Models as written corrective feedback: Effects on young L2 learners’ fluency in digital writing from product and process perspectives


written corrective feedback
L2 writing
young learners

How to Cite

Criado, R., Garcés-Manzanera, A., & Plonsky, L. (2022). Models as written corrective feedback: Effects on young L2 learners’ fluency in digital writing from product and process perspectives. Studies in Second Language Learning and Teaching, 12(4), 697–719.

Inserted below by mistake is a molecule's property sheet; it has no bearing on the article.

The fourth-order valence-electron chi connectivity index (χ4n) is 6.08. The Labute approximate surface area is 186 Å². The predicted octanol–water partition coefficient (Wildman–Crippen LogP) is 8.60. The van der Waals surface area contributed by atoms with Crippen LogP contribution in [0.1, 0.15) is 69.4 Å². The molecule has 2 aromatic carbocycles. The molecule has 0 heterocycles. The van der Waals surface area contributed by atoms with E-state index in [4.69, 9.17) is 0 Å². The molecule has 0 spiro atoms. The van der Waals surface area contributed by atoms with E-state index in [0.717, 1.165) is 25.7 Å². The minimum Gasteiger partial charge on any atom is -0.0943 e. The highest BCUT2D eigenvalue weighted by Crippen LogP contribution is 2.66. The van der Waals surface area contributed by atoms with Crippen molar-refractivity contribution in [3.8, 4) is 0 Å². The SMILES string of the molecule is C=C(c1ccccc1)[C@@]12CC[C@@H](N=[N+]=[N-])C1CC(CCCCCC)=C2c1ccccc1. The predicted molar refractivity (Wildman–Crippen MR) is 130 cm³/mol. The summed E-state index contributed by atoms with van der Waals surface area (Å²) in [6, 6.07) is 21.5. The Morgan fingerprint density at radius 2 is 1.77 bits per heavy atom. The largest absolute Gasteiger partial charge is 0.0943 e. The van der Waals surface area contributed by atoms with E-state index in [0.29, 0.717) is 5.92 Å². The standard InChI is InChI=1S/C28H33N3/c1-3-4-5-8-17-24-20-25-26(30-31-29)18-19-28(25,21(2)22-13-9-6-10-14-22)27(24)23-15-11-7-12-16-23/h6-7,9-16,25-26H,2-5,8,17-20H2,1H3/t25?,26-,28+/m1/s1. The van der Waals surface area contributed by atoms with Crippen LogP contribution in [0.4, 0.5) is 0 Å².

This study was motivated by Truscott’s (1996, 2004) scarcely empirically tested claims that written corrective feedback (WCF) processing hinders fluency in subsequent rewriting owing to learners’ purposeful avoidance of making mistakes by composing shorter texts at a higher speed. It examined the writing fluency of the texts produced by eighteen 10-11-year-old L2 English children in a digital environment. They were divided into a feedback (N = 10) and a self-correction group (N = 8). Both groups engaged in a three-stage task: writing, comparison of their texts with a model or self-editing as appropriate, and rewriting. Fluency was analyzed via five product/offline and five process/online measures. The texts and writing behaviors were recorded with Inputlog 8.0. The results partially support Truscott’s claims. The feedback group improved their fluency in all the ten measures. However, the self-editing group showed higher fluency than the feedback group in seven of the ten measures, with the corresponding Hedge’s effect sizes between groups ranging from small to large. The study enlightens our knowledge of young learners’ writing fluency and supports adopting a multidimensional approach to understand the complex and multi-faceted nature of fluency as mediated by WCF processing.


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